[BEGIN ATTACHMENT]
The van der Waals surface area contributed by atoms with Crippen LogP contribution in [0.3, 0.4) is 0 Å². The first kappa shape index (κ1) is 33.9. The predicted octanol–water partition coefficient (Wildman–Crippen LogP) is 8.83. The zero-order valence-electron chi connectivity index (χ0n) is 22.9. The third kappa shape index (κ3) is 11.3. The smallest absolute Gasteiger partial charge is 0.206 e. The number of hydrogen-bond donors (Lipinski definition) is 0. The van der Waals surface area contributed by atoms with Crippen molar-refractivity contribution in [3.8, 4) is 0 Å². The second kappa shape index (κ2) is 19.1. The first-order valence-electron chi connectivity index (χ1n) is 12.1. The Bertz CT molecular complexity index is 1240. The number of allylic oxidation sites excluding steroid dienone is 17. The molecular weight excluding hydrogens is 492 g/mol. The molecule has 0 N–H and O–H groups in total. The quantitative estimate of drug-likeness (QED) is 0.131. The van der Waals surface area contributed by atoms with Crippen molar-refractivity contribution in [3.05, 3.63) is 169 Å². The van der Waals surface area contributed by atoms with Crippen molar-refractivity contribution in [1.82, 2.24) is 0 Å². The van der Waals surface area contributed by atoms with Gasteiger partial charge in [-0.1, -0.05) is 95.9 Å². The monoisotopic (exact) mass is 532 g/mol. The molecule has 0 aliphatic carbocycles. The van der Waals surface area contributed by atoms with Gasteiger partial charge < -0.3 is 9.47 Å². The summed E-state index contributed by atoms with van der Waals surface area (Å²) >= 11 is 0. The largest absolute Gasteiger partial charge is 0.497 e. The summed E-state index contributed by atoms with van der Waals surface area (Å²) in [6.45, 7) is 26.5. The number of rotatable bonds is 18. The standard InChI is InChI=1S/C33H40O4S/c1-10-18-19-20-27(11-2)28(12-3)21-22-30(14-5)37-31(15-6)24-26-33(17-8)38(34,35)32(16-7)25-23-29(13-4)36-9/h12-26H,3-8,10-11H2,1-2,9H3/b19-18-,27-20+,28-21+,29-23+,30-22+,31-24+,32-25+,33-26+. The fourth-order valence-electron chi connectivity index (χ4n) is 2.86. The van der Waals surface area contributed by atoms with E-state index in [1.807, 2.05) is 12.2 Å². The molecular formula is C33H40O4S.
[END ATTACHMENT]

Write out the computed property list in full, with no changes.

The van der Waals surface area contributed by atoms with Crippen LogP contribution in [0.3, 0.4) is 0 Å². The first kappa shape index (κ1) is 33.9. The predicted octanol–water partition coefficient (Wildman–Crippen LogP) is 8.83. The zero-order valence-electron chi connectivity index (χ0n) is 22.9. The third kappa shape index (κ3) is 11.3. The smallest absolute Gasteiger partial charge is 0.206 e. The number of hydrogen-bond donors (Lipinski definition) is 0. The van der Waals surface area contributed by atoms with Crippen molar-refractivity contribution in [3.8, 4) is 0 Å². The second kappa shape index (κ2) is 19.1. The first-order valence-electron chi connectivity index (χ1n) is 12.1. The Bertz CT molecular complexity index is 1240. The number of allylic oxidation sites excluding steroid dienone is 17. The molecular weight excluding hydrogens is 492 g/mol. The molecule has 0 N–H and O–H groups in total. The quantitative estimate of drug-likeness (QED) is 0.131. The van der Waals surface area contributed by atoms with Crippen molar-refractivity contribution in [3.05, 3.63) is 169 Å². The van der Waals surface area contributed by atoms with Crippen molar-refractivity contribution in [1.82, 2.24) is 0 Å². The van der Waals surface area contributed by atoms with Gasteiger partial charge in [-0.1, -0.05) is 95.9 Å². The monoisotopic (exact) mass is 532 g/mol. The molecule has 0 aliphatic carbocycles. The van der Waals surface area contributed by atoms with Gasteiger partial charge < -0.3 is 9.47 Å². The summed E-state index contributed by atoms with van der Waals surface area (Å²) >= 11 is 0. The largest absolute Gasteiger partial charge is 0.497 e. The summed E-state index contributed by atoms with van der Waals surface area (Å²) in [6.45, 7) is 26.5. The number of rotatable bonds is 18. The standard InChI is InChI=1S/C33H40O4S/c1-10-18-19-20-27(11-2)28(12-3)21-22-30(14-5)37-31(15-6)24-26-33(17-8)38(34,35)32(16-7)25-23-29(13-4)36-9/h12-26H,3-8,10-11H2,1-2,9H3/b19-18-,27-20+,28-21+,29-23+,30-22+,31-24+,32-25+,33-26+. The fourth-order valence-electron chi connectivity index (χ4n) is 2.86. The van der Waals surface area contributed by atoms with E-state index in [1.807, 2.05) is 12.2 Å². The molecular formula is C33H40O4S.